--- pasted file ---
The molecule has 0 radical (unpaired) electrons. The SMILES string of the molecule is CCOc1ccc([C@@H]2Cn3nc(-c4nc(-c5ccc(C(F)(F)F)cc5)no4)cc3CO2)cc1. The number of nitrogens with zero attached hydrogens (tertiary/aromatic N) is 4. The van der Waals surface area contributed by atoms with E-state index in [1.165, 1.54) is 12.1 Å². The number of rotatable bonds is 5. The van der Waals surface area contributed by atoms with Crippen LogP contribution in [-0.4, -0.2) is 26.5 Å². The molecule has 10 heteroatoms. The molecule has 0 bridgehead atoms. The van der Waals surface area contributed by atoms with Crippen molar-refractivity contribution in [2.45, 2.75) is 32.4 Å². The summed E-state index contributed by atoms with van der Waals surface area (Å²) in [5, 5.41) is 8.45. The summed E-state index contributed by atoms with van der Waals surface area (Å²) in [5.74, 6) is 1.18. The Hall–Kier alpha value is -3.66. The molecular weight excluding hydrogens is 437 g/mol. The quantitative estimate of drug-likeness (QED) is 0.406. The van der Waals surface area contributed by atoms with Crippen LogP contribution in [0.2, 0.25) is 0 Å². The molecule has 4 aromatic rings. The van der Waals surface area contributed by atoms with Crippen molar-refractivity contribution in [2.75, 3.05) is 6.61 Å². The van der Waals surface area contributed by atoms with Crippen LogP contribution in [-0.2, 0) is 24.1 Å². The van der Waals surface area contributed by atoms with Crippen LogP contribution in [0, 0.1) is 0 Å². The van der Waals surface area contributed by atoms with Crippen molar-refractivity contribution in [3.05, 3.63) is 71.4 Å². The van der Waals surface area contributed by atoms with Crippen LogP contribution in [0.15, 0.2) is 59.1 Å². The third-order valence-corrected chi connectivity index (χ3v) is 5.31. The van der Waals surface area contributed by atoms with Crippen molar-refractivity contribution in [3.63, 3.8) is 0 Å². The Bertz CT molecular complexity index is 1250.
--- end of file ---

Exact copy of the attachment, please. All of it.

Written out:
The molecule has 0 radical (unpaired) electrons. The SMILES string of the molecule is CCOc1ccc([C@@H]2Cn3nc(-c4nc(-c5ccc(C(F)(F)F)cc5)no4)cc3CO2)cc1. The number of nitrogens with zero attached hydrogens (tertiary/aromatic N) is 4. The van der Waals surface area contributed by atoms with E-state index in [1.165, 1.54) is 12.1 Å². The number of rotatable bonds is 5. The van der Waals surface area contributed by atoms with Crippen LogP contribution in [-0.4, -0.2) is 26.5 Å². The molecule has 10 heteroatoms. The molecule has 0 bridgehead atoms. The van der Waals surface area contributed by atoms with Crippen molar-refractivity contribution in [2.45, 2.75) is 32.4 Å². The summed E-state index contributed by atoms with van der Waals surface area (Å²) in [5, 5.41) is 8.45. The summed E-state index contributed by atoms with van der Waals surface area (Å²) in [5.74, 6) is 1.18. The Hall–Kier alpha value is -3.66. The molecular weight excluding hydrogens is 437 g/mol. The quantitative estimate of drug-likeness (QED) is 0.406. The van der Waals surface area contributed by atoms with Crippen LogP contribution in [0.2, 0.25) is 0 Å². The molecule has 4 aromatic rings. The van der Waals surface area contributed by atoms with Crippen molar-refractivity contribution in [2.75, 3.05) is 6.61 Å². The van der Waals surface area contributed by atoms with Crippen LogP contribution in [-0.2, 0) is 24.1 Å². The van der Waals surface area contributed by atoms with Crippen LogP contribution in [0, 0.1) is 0 Å². The van der Waals surface area contributed by atoms with Crippen molar-refractivity contribution in [3.05, 3.63) is 71.4 Å². The van der Waals surface area contributed by atoms with Crippen LogP contribution in [0.15, 0.2) is 59.1 Å². The third-order valence-corrected chi connectivity index (χ3v) is 5.31. The van der Waals surface area contributed by atoms with Crippen molar-refractivity contribution in [3.63, 3.8) is 0 Å². The Bertz CT molecular complexity index is 1250.